(Closed) Doulas ~ what do they do

posted 7 years ago in Babies
Post # 3
Member
2829 posts
Sugar bee
  • Wedding: June 2011

From what I have heard they act as your advocate in the event that you cannot speak/make clear your wishes during labour. You consult with them prior about what birthing methods you want to use and make a birth plan etc.

I am not 100% sure how they differ from a midwife and it could very well be the medical aspect. I have a feeling I am going to be sitting on Google very soon.

Post # 4
Member
43 posts
Newbee

doula = “birth support”

they are there to help you, cheerlead you, remind you of positions, techniques you might have practiced but are forgetting in the moment. they can also advocate for you and help stick to your birth plan. since they are not emotionaly connected to you (like your significant other) they are more able to stay neutral and not get caught up in the moment. they can also help after birth with adjusting.

they have no medical training. they are for support only.

Post # 5
Member
6010 posts
Bee Keeper
  • Wedding: May 2009

Doulas are more of a “labor support” person whereas midwives are medical professionals.  Doulas go through a much shorter certification and midwives go through a much longer/harder medical training, similar to what an OB would do.  Midwives can often take the place of a doctor in providing women’s health care and pregnancy care and acting in the doctor’s role during labor/birth, but doulas are more focused on just the birth/immediate postpartum process.  Doulas aren’t replacements for doctors or midwives; they’re more of an additional resource.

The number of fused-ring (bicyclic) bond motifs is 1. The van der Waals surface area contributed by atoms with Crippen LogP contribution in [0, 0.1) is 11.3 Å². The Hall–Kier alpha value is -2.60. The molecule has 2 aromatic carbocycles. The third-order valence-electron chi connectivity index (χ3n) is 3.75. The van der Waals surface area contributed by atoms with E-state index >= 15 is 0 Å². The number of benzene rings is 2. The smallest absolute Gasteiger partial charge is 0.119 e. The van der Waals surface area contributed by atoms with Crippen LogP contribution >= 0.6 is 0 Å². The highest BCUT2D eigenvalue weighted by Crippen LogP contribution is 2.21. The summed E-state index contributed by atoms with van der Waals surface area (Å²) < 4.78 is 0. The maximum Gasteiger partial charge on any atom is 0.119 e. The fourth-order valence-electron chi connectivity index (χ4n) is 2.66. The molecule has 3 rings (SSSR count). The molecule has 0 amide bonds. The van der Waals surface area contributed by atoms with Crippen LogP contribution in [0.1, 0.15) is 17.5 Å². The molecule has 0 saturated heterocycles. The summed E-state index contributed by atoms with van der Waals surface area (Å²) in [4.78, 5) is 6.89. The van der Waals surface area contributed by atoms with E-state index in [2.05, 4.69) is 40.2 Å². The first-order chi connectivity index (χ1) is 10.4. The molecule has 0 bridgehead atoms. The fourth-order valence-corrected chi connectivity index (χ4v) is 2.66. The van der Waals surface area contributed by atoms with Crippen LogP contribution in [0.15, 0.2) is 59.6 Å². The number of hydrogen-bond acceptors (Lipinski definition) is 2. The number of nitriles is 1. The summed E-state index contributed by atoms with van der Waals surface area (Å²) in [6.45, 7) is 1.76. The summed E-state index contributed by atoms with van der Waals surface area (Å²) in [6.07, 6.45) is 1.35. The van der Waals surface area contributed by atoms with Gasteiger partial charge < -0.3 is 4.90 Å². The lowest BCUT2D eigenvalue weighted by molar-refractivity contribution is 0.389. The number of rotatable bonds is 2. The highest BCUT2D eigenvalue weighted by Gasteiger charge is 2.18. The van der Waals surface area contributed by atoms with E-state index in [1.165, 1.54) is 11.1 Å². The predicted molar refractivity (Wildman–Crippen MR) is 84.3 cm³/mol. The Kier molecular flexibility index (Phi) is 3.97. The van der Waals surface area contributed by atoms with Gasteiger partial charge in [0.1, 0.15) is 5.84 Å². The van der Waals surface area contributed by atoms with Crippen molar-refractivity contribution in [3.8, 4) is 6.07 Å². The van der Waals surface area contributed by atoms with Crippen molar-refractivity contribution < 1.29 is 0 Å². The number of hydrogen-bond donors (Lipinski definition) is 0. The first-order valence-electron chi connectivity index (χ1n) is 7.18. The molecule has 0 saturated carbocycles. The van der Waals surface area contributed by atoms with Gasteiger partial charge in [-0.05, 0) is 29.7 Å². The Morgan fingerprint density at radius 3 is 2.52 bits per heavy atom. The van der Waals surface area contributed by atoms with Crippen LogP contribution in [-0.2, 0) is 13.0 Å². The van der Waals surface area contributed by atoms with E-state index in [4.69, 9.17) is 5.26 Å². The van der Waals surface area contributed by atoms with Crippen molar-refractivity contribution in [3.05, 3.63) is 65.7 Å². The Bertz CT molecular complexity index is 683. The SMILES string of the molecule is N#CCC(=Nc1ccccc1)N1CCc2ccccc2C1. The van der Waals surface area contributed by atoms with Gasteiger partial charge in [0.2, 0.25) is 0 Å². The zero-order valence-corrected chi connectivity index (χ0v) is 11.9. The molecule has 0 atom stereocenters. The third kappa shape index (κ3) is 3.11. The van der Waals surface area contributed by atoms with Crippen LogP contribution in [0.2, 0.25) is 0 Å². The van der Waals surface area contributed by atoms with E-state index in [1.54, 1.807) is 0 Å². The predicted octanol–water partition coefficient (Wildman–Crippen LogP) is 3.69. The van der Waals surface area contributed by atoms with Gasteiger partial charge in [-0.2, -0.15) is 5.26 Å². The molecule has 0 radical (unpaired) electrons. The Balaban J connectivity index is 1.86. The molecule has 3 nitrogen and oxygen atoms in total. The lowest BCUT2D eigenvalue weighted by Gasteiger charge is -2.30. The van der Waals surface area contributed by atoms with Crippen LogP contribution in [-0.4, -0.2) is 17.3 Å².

I know that some women use doulas if they want a med-free birth because they’re knowledgable in providing support/alternatives to women who want to avoid pain medication, but many women use doulas and take meds.  I believe Mrs. DG had a doula, and she had an epidural, so maybe she’ll chime in with her experience.

Post # 6
Member
3871 posts
Honey bee
  • Wedding: November 1999

My nephew was born with the help of a doula. I read into it a little when I found out my brother hired a doula. I can’t remember the difference but I think there’s a website called doula.com where you can find a doula.  I heard it can be quite expensive. My nephew came out natural, un medicated birth and in a water bath.  I know my brother’s gf, was still at home when she was 8cm dialated.  My older sis was worried because when she was pregnant she went to the hospital as soon as she thought she was in labor. It seems like the doula made her stay home as long as possible, I guess to prevent the risk of doctors trying to admister medication to her. 

Post # 7
Member
536 posts
Busy bee
  • Wedding: September 2007

This site might be a good starting place: http://www.dona.org/mothers/index.php

While there are organizations that offer certifications, doulas are not regulated in any way, and there is a VAST range of training, opinions, services, etc. that different doulas bring to the table.

We’ve hired one to help with our upcoming (April) birth that will be in a hospital and hopefully low on interventions (my goal is to stave off the meds for as long as I can- if that’s the whole birth, great, if that’s through 6 cm, so be it).

Ours is a good resource for helping us understand the birth process, what happens in the hospital, what different options are for different parts of the process, etc. Our OB could do that too, but the doula has more time and explains in a lot more depth 🙂